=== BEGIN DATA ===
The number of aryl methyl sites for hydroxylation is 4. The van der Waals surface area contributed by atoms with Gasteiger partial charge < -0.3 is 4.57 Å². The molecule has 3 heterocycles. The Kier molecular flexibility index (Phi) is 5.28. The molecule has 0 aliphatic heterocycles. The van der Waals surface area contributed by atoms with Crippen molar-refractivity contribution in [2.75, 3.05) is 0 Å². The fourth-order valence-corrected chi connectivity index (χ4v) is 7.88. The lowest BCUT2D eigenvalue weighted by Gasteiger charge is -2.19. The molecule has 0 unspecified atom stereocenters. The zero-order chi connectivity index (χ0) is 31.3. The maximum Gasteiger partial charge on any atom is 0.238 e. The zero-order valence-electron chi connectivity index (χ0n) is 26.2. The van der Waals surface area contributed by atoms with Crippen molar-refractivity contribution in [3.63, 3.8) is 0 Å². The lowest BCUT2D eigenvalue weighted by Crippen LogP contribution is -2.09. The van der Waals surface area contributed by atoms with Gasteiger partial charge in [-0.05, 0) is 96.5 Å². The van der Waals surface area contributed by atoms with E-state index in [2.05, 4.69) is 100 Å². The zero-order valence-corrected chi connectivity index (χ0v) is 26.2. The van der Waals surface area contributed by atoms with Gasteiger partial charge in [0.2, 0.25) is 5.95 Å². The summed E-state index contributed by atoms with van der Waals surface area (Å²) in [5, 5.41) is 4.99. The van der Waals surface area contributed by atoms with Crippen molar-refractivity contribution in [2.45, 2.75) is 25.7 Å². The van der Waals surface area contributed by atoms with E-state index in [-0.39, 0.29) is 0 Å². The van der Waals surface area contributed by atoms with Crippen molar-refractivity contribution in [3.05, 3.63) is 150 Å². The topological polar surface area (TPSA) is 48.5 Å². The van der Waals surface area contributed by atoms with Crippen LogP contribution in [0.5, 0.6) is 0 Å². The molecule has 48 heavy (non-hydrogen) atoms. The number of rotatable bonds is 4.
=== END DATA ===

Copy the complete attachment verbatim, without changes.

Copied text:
The number of aryl methyl sites for hydroxylation is 4. The van der Waals surface area contributed by atoms with Gasteiger partial charge < -0.3 is 4.57 Å². The molecule has 3 heterocycles. The Kier molecular flexibility index (Phi) is 5.28. The molecule has 0 aliphatic heterocycles. The van der Waals surface area contributed by atoms with Crippen molar-refractivity contribution in [2.75, 3.05) is 0 Å². The fourth-order valence-corrected chi connectivity index (χ4v) is 7.88. The lowest BCUT2D eigenvalue weighted by Gasteiger charge is -2.19. The molecule has 0 unspecified atom stereocenters. The zero-order chi connectivity index (χ0) is 31.3. The maximum Gasteiger partial charge on any atom is 0.238 e. The zero-order valence-electron chi connectivity index (χ0n) is 26.2. The van der Waals surface area contributed by atoms with Crippen molar-refractivity contribution in [3.63, 3.8) is 0 Å². The lowest BCUT2D eigenvalue weighted by Crippen LogP contribution is -2.09. The van der Waals surface area contributed by atoms with Gasteiger partial charge in [-0.05, 0) is 96.5 Å². The van der Waals surface area contributed by atoms with E-state index in [2.05, 4.69) is 100 Å². The zero-order valence-corrected chi connectivity index (χ0v) is 26.2. The van der Waals surface area contributed by atoms with Gasteiger partial charge in [0.2, 0.25) is 5.95 Å². The summed E-state index contributed by atoms with van der Waals surface area (Å²) in [5, 5.41) is 4.99. The van der Waals surface area contributed by atoms with Crippen molar-refractivity contribution in [2.45, 2.75) is 25.7 Å². The van der Waals surface area contributed by atoms with E-state index in [-0.39, 0.29) is 0 Å². The van der Waals surface area contributed by atoms with Crippen molar-refractivity contribution in [3.05, 3.63) is 150 Å². The topological polar surface area (TPSA) is 48.5 Å². The van der Waals surface area contributed by atoms with Crippen LogP contribution in [0.5, 0.6) is 0 Å². The molecule has 48 heavy (non-hydrogen) atoms. The number of rotatable bonds is 4.